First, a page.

Crisis lessons in inclusive leadership

17 May 2020       By Alison Maitland

‘WE WILL get through this together, but only if we stick together, so please be strong and be kind.’ This was one of the messages that have elevated Jacinda Ardern, Prime Minister of New Zealand, to the widely conferred status of one of the world’s best leaders during the Covid-19 crisis.

The pandemic has highlighted the gulf between good and bad leadership, and the difference it makes, in this case to people’s very survival. The worst examples have attracted a lot of comment already. I was curious to explore what exactly has been so effective about Ardern, and another leader who has won praise for his handling of the crisis in very different circumstances, New York Governor Andrew Cuomo.

Alongside decisiveness, competence and clarity, both have demonstrated many aspects of inclusive leadership. Inclusion is not a nice-to-have, but is essential to business results. In our book INdivisible, Rebekah Steele and I show how increased inclusion is linked to
better outcomes for team performance, collaboration, innovation, decision-making, productivity, growth, and relationships with customers and stakeholders.

Identifying what enables inclusion

MOST corporate leaders acknowledge that inclusivity is ‘a good thing’, but they are often less clear about what it is and how to make it happen consistently every day. In our research for the book, we identified 10 enablers that need to be in place for inclusion to flourish at work. We’ve grouped them under three headings: creating connection, creating opportunity, and creating common cause.

So what can we learn for inclusive leadership in organisations from Ardern’s and Cuomo’s success in rallying their fellow citizens through this dire global emergency?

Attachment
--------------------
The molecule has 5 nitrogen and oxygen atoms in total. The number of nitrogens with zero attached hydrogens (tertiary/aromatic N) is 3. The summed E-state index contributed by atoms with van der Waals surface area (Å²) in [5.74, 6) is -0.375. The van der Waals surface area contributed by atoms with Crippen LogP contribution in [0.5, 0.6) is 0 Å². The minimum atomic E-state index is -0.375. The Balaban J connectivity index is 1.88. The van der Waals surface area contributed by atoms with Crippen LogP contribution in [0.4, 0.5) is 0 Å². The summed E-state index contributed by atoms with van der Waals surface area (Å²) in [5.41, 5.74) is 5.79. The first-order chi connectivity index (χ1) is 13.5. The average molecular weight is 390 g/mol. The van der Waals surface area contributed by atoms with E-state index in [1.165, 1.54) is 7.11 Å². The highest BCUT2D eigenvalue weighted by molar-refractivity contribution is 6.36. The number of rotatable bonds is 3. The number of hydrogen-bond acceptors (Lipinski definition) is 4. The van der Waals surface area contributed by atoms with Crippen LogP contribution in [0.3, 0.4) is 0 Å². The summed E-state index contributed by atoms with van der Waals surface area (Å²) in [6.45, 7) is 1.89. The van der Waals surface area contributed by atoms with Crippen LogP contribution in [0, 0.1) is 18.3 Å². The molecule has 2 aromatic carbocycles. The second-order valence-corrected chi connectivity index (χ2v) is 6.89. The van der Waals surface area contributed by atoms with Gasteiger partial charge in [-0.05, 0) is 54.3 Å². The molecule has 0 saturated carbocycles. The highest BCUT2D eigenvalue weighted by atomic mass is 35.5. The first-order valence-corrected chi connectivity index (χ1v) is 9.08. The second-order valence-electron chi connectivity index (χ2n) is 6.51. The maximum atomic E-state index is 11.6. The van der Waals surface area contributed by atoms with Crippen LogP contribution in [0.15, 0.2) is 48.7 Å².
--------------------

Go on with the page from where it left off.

First, Ardern. She has been unafraid of getting right into the lives of her fellow citizens to convey information and reassurance at a time of huge anxiety and fear. She has connected with people through informal Facebook Live sessions from her home, as well as formal briefings. She has stressed the need for thoughtfulness by asking New Zealanders directly to check that their neighbours are ok.

Our second cluster of enablers, creating opportunity, covers fairness, transparency and choice in organisations. While New Zealanders, like the rest of us, have not had any choice about the stay-at-home rules, Ardern has demonstrated both transparency and fairness. A vivid example was her decision to match words with action by taking a pay cut along with her ministers in solidarity with those who have seen their livelihoods diminish or disappear.

As for our third cluster, creating common cause, Ardern has done this by sharing power with people rather than exercising power over them. She has supported her country’s people in making the huge sacrifice required in terms of jobs and freedom of movement for a clearly stated common cause – saving lives. And she has reinforced, through her words and actions, that everyone has a responsibility for achieving this.

Combining compassion and strength

I’M SURE Ardern would be the first to agree that she is not perfect, since no one is. But she is real and does not need the old-fashioned trappings of leadership – big office, permanent entourage, expensive suit – to command respect. Inclusive leaders have authority without being authoritarian. They have compassion as well as strength.